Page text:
Penalties and interest: incorrect claims - penalty examples - enquiries or examinations
The following examples show how the amount of the penalty is established.
Colin applies for WTC and is awarded £4126 for 2012/2013. In December 2012 you open a Section 16 examination because the CCRO has identified that there are indications that he is not working 30 hours per week. Following your opening letter Colin attends a meeting and on challenge admits he does not work 30 hours per week. He only works 25 hours per week but his hourly rate is double that of his friends. Colin therefore thought it was unfair that he could not claim tax credits so he overstated his hours. Within 3 weeks you are in a position to settle the examination.
This was a Deliberate Error, so there is a penalty of 30% of the over-claimed tax credits. The amount of over-claimed tax credits is £4126, not the amount paid out between April and December. £4126 x 30% = £1237.80 penalty. The penalty is rounded down to the nearest £10 so the penalty is £1230.
A penalty of £1230 is appropriate and Colin will be told that any future incorrect application is likely to result in a larger penalty.
Rachel applies for WTC and CTC and is awarded £8,960 for 2012/2013. In October 2012 you open a Section 19 enquiry because you have information that in addition to her job at the local hospital, Rachel also worked part-time as a waitress at The Dragon public house. Tax had been deducted at the basic rate from the wages from the second job. Rachel did not declare this source of income on either her original claim or on her end of year declaration. Rachel replies immediately to your opening letter and meets with you the next week. She admits the omission of her earnings and tips and says she was trying to get some extra money to take her children on holiday. As a result of the enquiry the credits for 2012/2013 are revised to WTC of £0.00 and CTC of £3,435, giving an over-claim of £5,525. Rachel quickly agrees all of your computations. By December 2010 you are in a position to settle the enquiry.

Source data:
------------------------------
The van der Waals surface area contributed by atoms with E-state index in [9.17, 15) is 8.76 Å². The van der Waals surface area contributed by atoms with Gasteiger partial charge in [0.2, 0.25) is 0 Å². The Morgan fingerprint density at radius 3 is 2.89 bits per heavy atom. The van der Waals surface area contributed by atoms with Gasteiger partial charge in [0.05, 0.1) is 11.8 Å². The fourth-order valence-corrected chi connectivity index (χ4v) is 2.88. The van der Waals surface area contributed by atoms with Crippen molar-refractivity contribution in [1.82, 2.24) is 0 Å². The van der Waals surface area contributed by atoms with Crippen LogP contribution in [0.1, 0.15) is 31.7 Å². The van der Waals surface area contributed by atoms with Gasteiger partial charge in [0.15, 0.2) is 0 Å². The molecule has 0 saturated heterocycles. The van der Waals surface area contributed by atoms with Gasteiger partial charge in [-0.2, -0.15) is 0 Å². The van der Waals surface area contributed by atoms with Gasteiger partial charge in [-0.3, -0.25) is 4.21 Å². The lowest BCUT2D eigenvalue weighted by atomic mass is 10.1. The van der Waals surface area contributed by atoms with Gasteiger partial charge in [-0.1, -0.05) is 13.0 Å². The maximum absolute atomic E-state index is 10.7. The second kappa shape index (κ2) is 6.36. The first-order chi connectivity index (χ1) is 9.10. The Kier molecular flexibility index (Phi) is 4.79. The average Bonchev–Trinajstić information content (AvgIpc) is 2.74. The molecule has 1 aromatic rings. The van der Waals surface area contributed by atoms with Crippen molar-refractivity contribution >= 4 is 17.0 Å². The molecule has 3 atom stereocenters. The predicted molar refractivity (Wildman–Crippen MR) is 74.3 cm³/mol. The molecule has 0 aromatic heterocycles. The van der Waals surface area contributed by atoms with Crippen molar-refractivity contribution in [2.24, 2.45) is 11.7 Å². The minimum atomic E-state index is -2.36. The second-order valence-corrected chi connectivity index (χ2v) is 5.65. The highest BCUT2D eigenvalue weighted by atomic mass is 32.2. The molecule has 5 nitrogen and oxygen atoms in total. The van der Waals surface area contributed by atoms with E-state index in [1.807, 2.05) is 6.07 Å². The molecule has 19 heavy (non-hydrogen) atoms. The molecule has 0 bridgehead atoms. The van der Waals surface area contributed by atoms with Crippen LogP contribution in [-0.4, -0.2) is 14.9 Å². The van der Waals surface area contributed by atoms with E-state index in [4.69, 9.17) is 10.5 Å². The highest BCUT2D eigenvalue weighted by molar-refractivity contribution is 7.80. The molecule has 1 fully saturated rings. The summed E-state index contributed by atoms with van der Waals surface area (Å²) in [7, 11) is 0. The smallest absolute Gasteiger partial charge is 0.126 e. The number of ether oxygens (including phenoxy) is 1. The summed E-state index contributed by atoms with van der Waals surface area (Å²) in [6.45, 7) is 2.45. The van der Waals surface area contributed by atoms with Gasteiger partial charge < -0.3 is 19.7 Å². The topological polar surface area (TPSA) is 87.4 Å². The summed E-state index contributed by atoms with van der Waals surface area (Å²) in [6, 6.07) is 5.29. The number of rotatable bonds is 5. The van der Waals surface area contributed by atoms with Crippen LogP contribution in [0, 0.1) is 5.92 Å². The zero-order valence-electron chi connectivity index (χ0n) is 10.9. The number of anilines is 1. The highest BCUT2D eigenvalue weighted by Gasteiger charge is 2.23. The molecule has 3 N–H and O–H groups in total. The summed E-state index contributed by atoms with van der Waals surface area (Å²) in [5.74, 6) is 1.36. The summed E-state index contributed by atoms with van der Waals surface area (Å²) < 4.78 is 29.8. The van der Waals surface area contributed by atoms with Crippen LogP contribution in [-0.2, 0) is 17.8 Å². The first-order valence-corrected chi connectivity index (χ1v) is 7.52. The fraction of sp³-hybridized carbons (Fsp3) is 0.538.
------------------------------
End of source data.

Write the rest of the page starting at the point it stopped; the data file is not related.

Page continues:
This was a Deliberate Error. £5,525 multiplied by the penalty percentage of 30% = £1657.50 penalty. The penalty is rounded down to the nearest £10 so the penalty is £1650. A penalty of £1650 should be charged.
Rachel should also be told that any future incorrect claims could result in a larger penalty.
Lesley applied for WTC and CTC and is awarded £4960 for 2010/2011. The facts are identical to those in example 2 but in addition to the incorrect claim and end of year declaration for 2010/2011, Lesley submits an incorrect end of year declaration for 2011/2012 and this also omits her second job. The Section 19 enquiries for 2010/2011 and 2011/2012 are both opened in June 2012. Your penalties now need to include both years and a separate penalty should be considered for each claim. Although there is a repetition of a Deliberate Error, this is not a repetition following an examination or enquiry where we have challenged the claim. The errors should still be treated as Deliberate Errors, although Lesley should be told that a repetition in future years may result in a higher penalty.